We have a choice. We can target what is going wrong in our organization or what is going right. Many leaders, assuming that only a minor correction is needed, concentrate on fixing problems. After all, putting out a fire produces a benefit, and it also generates recognition for the successful “firefighter.” However, in reality, problem solving merely adjusts the status quo. In our dynamic world tweaks cannot keep pace with the market or opportunities. G K Chesterton captured this choice when he wrote: “What is wrong is that we do not ask what is right.”
Significant advances are not generated by fixing problems. It confines our concentration, rather than amplifying it. And the practice might focus on the wrong issue or result in an inappropriate solution. It certainly accentuates the problem may assign blame to a person or unit. Problem solving does rarely results in leap forward, since it is goal oriented and deadline focused.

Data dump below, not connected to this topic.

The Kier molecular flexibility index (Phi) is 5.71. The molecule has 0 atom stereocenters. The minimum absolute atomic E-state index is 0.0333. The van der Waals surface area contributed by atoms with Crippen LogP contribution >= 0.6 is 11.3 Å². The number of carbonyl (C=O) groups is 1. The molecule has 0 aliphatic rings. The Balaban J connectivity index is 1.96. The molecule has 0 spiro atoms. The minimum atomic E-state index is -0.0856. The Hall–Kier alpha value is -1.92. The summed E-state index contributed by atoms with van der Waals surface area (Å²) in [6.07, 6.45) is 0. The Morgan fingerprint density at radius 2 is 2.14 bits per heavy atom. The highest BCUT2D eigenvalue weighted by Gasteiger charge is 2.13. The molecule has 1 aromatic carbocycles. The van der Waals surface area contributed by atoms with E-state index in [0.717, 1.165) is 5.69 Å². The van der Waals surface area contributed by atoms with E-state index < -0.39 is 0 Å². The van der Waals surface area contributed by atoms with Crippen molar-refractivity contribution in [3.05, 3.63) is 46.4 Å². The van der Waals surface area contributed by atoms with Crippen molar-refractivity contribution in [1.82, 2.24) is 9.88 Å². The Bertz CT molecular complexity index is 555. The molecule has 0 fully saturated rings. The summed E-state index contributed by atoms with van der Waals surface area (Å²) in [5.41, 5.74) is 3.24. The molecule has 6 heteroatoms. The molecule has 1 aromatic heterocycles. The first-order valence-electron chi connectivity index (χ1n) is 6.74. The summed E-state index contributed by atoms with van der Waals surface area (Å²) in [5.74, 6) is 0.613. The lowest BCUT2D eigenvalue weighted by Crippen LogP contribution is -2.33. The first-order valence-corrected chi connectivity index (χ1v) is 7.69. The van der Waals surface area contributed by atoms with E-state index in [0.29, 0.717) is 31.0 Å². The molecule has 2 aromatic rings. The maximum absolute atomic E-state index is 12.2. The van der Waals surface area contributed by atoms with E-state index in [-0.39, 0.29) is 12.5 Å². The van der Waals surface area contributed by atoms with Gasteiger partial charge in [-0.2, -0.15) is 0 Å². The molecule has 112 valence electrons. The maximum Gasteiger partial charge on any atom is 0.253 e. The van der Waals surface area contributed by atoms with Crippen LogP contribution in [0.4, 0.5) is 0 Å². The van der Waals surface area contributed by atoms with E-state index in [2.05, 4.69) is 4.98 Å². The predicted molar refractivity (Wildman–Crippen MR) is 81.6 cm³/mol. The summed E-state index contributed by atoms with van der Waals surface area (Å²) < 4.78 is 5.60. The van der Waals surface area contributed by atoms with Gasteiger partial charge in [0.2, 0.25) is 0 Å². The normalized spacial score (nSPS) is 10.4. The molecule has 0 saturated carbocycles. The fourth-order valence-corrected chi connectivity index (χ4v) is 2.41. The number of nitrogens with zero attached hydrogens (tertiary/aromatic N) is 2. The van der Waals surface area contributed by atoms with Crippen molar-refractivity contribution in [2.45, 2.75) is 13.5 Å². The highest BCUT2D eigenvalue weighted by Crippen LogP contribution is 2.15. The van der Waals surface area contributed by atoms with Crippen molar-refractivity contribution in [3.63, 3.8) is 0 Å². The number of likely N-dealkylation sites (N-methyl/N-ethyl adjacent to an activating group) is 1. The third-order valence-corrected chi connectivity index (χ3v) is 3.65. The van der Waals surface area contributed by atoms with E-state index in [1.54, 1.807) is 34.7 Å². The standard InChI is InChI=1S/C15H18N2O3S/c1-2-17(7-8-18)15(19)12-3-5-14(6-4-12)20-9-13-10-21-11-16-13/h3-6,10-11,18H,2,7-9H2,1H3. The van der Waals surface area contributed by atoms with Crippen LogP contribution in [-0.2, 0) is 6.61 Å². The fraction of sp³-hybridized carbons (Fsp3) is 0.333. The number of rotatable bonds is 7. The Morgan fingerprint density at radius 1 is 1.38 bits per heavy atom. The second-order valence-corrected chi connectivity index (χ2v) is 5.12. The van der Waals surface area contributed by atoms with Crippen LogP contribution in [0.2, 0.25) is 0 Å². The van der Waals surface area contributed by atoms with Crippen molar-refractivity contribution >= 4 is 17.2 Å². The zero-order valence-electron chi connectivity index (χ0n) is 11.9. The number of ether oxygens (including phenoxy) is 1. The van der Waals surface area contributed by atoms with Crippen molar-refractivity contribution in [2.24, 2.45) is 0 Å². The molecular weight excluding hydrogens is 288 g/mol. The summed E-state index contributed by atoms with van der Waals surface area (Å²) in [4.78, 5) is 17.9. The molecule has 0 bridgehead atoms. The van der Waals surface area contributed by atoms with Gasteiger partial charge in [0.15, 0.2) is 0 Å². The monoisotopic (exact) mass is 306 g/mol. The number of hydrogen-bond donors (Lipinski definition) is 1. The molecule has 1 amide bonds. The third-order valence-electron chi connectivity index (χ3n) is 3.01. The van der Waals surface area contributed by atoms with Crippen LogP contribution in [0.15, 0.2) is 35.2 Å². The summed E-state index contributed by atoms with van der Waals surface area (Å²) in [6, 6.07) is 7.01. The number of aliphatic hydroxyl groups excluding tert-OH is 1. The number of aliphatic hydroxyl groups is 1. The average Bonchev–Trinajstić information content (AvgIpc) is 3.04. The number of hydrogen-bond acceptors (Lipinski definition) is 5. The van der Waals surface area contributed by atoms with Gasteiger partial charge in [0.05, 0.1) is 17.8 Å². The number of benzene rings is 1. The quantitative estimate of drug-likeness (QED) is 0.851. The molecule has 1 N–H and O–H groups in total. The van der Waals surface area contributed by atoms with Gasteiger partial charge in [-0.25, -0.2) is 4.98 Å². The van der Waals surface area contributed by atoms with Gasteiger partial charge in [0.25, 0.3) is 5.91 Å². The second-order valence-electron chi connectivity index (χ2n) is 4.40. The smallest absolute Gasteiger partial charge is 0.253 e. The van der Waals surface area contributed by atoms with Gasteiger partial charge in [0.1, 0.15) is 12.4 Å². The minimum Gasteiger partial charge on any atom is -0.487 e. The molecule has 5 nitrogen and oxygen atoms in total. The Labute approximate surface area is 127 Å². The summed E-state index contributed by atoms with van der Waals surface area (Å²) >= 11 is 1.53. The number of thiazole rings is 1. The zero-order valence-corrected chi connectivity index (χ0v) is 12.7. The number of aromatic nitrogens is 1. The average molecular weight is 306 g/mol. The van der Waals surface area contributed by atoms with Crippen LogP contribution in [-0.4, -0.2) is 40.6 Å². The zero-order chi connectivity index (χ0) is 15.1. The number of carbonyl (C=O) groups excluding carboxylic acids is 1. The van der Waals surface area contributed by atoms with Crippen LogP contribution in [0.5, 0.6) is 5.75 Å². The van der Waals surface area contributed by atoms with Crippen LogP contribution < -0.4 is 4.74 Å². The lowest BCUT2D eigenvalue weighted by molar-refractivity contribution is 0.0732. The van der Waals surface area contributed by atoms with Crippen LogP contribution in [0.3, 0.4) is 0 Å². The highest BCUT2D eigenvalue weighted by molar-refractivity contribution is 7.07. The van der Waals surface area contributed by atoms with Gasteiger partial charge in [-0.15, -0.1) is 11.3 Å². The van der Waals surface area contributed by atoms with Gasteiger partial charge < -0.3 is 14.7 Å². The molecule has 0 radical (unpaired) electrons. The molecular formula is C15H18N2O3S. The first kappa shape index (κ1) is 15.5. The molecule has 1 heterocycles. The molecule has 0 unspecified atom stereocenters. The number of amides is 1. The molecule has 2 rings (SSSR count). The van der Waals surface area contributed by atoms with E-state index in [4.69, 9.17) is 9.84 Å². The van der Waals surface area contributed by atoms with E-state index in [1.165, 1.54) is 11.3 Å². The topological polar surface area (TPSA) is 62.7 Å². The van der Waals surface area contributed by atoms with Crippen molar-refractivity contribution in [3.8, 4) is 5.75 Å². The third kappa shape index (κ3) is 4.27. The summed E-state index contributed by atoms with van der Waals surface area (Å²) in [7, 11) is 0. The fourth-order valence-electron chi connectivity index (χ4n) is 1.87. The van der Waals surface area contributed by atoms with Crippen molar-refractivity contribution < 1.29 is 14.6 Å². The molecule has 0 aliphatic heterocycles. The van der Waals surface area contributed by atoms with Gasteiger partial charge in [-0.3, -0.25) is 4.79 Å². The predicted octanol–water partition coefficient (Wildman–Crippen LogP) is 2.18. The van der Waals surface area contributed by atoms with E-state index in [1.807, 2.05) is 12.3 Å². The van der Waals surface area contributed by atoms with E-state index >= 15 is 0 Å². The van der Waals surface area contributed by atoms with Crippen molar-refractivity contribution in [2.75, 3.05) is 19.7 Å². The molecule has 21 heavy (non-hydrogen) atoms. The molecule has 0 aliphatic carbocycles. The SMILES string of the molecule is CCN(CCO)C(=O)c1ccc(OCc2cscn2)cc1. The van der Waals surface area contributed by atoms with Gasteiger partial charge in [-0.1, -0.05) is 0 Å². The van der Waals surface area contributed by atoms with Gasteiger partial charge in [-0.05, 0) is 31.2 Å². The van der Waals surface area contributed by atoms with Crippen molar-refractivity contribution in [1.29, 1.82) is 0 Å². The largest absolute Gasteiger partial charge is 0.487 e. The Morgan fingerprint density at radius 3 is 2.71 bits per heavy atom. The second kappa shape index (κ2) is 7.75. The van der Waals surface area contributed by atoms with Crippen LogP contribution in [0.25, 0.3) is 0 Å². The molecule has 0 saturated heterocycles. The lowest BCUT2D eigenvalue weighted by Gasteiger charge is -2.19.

Suitcase problem solving solutions centered on durability and constraints. Confining thinking to those constraints would never surface the idea of adding two wheels, and later four, to the standard suitcase. I am not advocating ending the practice problem solving, we need it. But it should not be celebrated as a pinnacle practice. We need to support thinking that goes beyond the ordinary whether those thoughts occur in the office or in the shower. We must do the right thing instead of doing things right.
Dr. Mary Lippitt, an award-winning author, consultant, and speaker, founded Enterprise Management Ltd. to help leaders with critical analysis. Her new book, Situational Mindsets: Targeting What Matters When It Matters was published last year with a Foreword from Daivd Covey. She can be reached at firstname.lastname@example.org or https://www.linkedin.com/in/marylippitt/